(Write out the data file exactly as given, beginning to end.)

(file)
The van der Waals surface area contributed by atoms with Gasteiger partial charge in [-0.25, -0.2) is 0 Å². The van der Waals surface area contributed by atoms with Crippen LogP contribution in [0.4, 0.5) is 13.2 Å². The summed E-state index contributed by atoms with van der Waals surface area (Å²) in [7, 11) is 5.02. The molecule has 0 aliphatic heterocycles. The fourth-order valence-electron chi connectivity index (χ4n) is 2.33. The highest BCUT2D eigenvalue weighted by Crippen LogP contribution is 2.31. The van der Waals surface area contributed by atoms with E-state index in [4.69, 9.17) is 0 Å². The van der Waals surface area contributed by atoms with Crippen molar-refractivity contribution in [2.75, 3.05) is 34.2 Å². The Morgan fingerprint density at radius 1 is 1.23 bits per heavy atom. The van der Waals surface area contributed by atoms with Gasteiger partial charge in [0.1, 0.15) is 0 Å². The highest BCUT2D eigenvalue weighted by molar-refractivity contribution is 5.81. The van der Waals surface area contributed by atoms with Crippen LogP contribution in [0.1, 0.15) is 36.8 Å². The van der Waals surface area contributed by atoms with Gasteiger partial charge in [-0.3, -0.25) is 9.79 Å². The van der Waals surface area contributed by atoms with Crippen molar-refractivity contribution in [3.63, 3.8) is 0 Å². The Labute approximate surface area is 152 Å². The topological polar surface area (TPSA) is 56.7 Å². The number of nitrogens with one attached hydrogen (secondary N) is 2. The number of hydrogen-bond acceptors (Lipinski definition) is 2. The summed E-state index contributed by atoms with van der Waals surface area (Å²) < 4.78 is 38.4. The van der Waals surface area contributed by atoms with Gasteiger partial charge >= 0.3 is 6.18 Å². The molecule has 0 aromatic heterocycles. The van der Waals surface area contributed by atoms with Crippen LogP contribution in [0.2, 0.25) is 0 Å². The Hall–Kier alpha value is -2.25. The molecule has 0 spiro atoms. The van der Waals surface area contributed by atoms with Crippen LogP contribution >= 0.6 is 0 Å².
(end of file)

The van der Waals surface area contributed by atoms with Gasteiger partial charge in [-0.25, -0.2) is 0 Å². The van der Waals surface area contributed by atoms with Crippen LogP contribution in [0.4, 0.5) is 13.2 Å². The summed E-state index contributed by atoms with van der Waals surface area (Å²) in [7, 11) is 5.02. The molecule has 0 aliphatic heterocycles. The fourth-order valence-electron chi connectivity index (χ4n) is 2.33. The highest BCUT2D eigenvalue weighted by Crippen LogP contribution is 2.31. The van der Waals surface area contributed by atoms with E-state index in [4.69, 9.17) is 0 Å². The van der Waals surface area contributed by atoms with Crippen molar-refractivity contribution in [2.75, 3.05) is 34.2 Å². The Morgan fingerprint density at radius 1 is 1.23 bits per heavy atom. The van der Waals surface area contributed by atoms with Gasteiger partial charge in [0.1, 0.15) is 0 Å². The highest BCUT2D eigenvalue weighted by molar-refractivity contribution is 5.81. The van der Waals surface area contributed by atoms with Crippen LogP contribution in [0.1, 0.15) is 36.8 Å². The van der Waals surface area contributed by atoms with Gasteiger partial charge in [-0.3, -0.25) is 9.79 Å². The van der Waals surface area contributed by atoms with Crippen molar-refractivity contribution in [3.63, 3.8) is 0 Å². The Labute approximate surface area is 152 Å². The topological polar surface area (TPSA) is 56.7 Å². The number of nitrogens with one attached hydrogen (secondary N) is 2. The number of hydrogen-bond acceptors (Lipinski definition) is 2. The summed E-state index contributed by atoms with van der Waals surface area (Å²) < 4.78 is 38.4. The van der Waals surface area contributed by atoms with Gasteiger partial charge >= 0.3 is 6.18 Å². The molecule has 0 aromatic heterocycles. The van der Waals surface area contributed by atoms with Crippen LogP contribution in [0.2, 0.25) is 0 Å². The Hall–Kier alpha value is -2.25. The molecule has 0 spiro atoms. The van der Waals surface area contributed by atoms with Crippen LogP contribution >= 0.6 is 0 Å².